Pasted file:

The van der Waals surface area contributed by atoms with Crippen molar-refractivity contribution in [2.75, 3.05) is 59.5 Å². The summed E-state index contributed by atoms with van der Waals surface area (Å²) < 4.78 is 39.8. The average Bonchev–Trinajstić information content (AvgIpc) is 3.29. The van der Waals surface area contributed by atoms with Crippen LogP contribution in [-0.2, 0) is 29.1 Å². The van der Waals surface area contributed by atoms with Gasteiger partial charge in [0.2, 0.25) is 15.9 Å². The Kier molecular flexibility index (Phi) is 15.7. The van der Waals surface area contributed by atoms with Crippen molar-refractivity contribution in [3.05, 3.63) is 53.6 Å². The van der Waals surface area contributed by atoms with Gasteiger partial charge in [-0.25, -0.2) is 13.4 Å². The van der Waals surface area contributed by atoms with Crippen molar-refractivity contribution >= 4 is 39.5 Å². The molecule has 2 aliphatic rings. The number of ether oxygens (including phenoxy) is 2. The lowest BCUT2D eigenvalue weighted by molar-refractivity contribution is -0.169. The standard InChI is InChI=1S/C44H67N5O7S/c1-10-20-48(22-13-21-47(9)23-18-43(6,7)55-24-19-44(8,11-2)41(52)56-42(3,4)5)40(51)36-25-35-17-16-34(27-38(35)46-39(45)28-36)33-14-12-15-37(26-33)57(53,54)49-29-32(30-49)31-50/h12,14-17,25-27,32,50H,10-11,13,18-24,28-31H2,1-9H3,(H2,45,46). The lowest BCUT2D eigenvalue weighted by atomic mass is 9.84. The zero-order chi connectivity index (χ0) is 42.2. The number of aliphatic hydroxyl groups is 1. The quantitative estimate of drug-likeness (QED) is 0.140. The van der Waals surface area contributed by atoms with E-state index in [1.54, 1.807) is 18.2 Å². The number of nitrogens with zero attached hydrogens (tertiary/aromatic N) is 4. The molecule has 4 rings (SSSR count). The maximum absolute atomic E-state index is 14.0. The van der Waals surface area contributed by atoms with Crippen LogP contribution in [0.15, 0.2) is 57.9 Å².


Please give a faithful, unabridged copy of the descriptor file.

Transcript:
The van der Waals surface area contributed by atoms with Crippen molar-refractivity contribution in [2.75, 3.05) is 59.5 Å². The summed E-state index contributed by atoms with van der Waals surface area (Å²) < 4.78 is 39.8. The average Bonchev–Trinajstić information content (AvgIpc) is 3.29. The van der Waals surface area contributed by atoms with Crippen LogP contribution in [-0.2, 0) is 29.1 Å². The van der Waals surface area contributed by atoms with Gasteiger partial charge in [0.2, 0.25) is 15.9 Å². The Kier molecular flexibility index (Phi) is 15.7. The van der Waals surface area contributed by atoms with Crippen molar-refractivity contribution in [3.05, 3.63) is 53.6 Å². The van der Waals surface area contributed by atoms with Gasteiger partial charge in [-0.25, -0.2) is 13.4 Å². The van der Waals surface area contributed by atoms with Crippen molar-refractivity contribution >= 4 is 39.5 Å². The molecule has 2 aliphatic rings. The number of ether oxygens (including phenoxy) is 2. The lowest BCUT2D eigenvalue weighted by molar-refractivity contribution is -0.169. The standard InChI is InChI=1S/C44H67N5O7S/c1-10-20-48(22-13-21-47(9)23-18-43(6,7)55-24-19-44(8,11-2)41(52)56-42(3,4)5)40(51)36-25-35-17-16-34(27-38(35)46-39(45)28-36)33-14-12-15-37(26-33)57(53,54)49-29-32(30-49)31-50/h12,14-17,25-27,32,50H,10-11,13,18-24,28-31H2,1-9H3,(H2,45,46). The lowest BCUT2D eigenvalue weighted by atomic mass is 9.84. The zero-order chi connectivity index (χ0) is 42.2. The number of aliphatic hydroxyl groups is 1. The quantitative estimate of drug-likeness (QED) is 0.140. The van der Waals surface area contributed by atoms with E-state index in [1.54, 1.807) is 18.2 Å². The number of nitrogens with zero attached hydrogens (tertiary/aromatic N) is 4. The molecule has 4 rings (SSSR count). The maximum absolute atomic E-state index is 14.0. The van der Waals surface area contributed by atoms with Crippen LogP contribution in [0.15, 0.2) is 57.9 Å².